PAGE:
For those folk who find my other Lock-Down Diary versions too “negative” or otherwise unpalatable… Here’s a photo of a pretty flower, .   . Better? Tomorrow’s Sanitised Version: a cute animal video. . . . =fs= ...
    Frankly SpeakingBy Frank Macskasy
    5 days ago
  • Life in Lock Down: Day 8
    . . April 2: Day eight of living in lock-down… Today, my work day starts late. Our rosters and clients have been dramatically changed, lessening (theoretically) the number of people in our work “bubble”.  If just one of us catches covid19 the impact could be considerable as Grey Base Hospital ...
    Frankly SpeakingBy Frank Macskasy
    5 days ago
  • A note on apartments and bubbles
    As Aotearoa enters week two of lockdown, it’s clear we’re all still working out what our “bubbles” look like and how to stay in them to stop the spread of Covid-19. New to the government’s Covid-19 website is some good guidance for people living in apartment blocks. Recent decades have ...
    SciBlogsBy Siouxsie Wiles
    6 days ago
  • Getting in futures shape 
    “There are decades where nothing happens; and there are weeks where decades happen.” Lenin Don’t we all know that feeling now.

    Prospect Magazine alerted me to this particularly apt quote. It is a much more evocative quote than Hemingway’s “gradually then suddenly” which is also doing ...

    SciBlogsBy Robert Hickson
    6 days ago
  • Maybe axing Clark would be unfair. But what about any of this is fair?
    Yesterday was the day the consequences of the lockdown suddenly got very real for many. Firms have been closing and laying people off since the outset of the quarantine but this has mostly been happening out of the public eye. The mass closure of a number of iconic New Zealand ...
    PunditBy Liam Hehir
    6 days ago
  • Might a ‘Coasean’ social contract mitigate overall societal harm from COVID-19?
    Brian Williamson1, Prof Nick Wilson2 (1Economic consultant, UK; 2University of Otago Wellington) In this blog, we outline how a win-win social contract could be forged to address the major dimensions of response to the COVID-19 pandemic when using a mitigation strategy: the particular need to protect older people from high ...
    SciBlogsBy Public Health Expert
    6 days ago
  • Returning To “Normalcy”.
    Resuming Normal Service: The Republican Party's nominee for in 1920, Warren Harding, promised the American people: “not heroics, but healing; not nostrums, but normalcy; not revolution, but restoration”. If she wishes to remain our prime minister, then Jacinda Ardern will offer New Zealanders the same.HOW EDUCATED AMERICA snickered when the ...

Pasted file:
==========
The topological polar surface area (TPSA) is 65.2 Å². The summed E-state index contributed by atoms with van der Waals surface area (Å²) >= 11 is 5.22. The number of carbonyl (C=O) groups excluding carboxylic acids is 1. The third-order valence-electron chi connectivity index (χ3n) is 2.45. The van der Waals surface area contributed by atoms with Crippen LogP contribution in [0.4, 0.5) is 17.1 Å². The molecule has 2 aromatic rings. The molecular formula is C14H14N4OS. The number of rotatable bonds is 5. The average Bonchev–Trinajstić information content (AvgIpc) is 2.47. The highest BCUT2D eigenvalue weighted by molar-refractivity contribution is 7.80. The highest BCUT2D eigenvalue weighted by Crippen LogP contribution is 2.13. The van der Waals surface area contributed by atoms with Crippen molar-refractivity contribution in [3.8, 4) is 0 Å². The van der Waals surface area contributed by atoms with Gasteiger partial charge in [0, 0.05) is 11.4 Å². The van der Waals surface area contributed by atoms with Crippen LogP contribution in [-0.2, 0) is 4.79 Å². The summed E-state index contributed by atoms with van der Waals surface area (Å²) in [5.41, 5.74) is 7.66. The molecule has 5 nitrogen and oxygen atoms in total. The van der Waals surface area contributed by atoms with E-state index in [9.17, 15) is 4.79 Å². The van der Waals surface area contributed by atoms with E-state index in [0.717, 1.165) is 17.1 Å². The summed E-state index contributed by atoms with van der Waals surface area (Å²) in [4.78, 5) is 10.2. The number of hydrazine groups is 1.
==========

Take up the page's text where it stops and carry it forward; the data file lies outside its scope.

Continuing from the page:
6 days ago
  • New Zealand’s Government Must Save New Zealand’s Media.
    No Free Society Without A Free And Functioning News Media: If we are to surrender our civil rights to the broader cause of defeating Covid-19, then foreign corporations must, likewise, surrender their right to inflict immense economic and cultural harm on New Zealanders simply because it improves their bottom line.I’M ...
    6 days ago
  • Corona fevers and the madness of models
    by Daphna Whitmore A third of the world is under lockdown and a clear assessment of this measure to curb the spread of COVID-19 is urgently needed.  With any high-stakes decisions it has to be asked what are we dealing with here? Are the measures warranted? Will they achieve their ...
    RedlineBy Daphna
    6 days ago
  • Lockdown day 8
    I haven’t done a huge amount in the last few days. I’m reading The Poppy War and I’ve sort of poked at a couple of games – I started SOMA but I’m a wimp and I quit while in the first room after the brain scan. I might try it ...
    The little pakehaBy chrismiller
    6 days ago
  • Backstage and Theatre
    The swan politicians may be gliding on the water, occasionally snapping at one another. Meanwhile, as the Covid19 crisis illustrates, the officials are desperately paddling below providing the real locomotion. One of the most fatuous recent grandstanding comments (of about a week ago), adding to the public’s anxieties, was ...
    PunditBy Brian Easton
    6 days ago
  • Legal Beagle: Waiver, the singular Crown and the conduct of Crown legal business
    Much has been written about the importance of discretion in an emergency situation, and the concerns raised by the potential for it to be exercised arbitrarily. Given the quality of the discussion, there seemed little point in adding to it at any length. In particular, I point to the evidence ...
    6 days ago
  • Highlights from Bauer Media’s science-related reporting
    Today has felt surreal. I was all set to touch base online with my science communication students when a colleague shared the news that Bauer Media would be shutting down its publications immediately. The first link I saw implied it was Woman’s Weekly affected, and even that shocked me. But ...
    SciBlogsBy Sarah-Jane O'Connor
    6 days ago
  • Outsiders.
    Bogeymen, Real And Imagined: Is the number of psychopathic and sociopathic individuals in any given society truly as vanishingly small as we like to tell ourselves? Isn’t it more likely that the mass-shooters and serial-killers filling the headlines represent only the tip of a much, much larger iceberg of frightfulness? ...
    6 days ago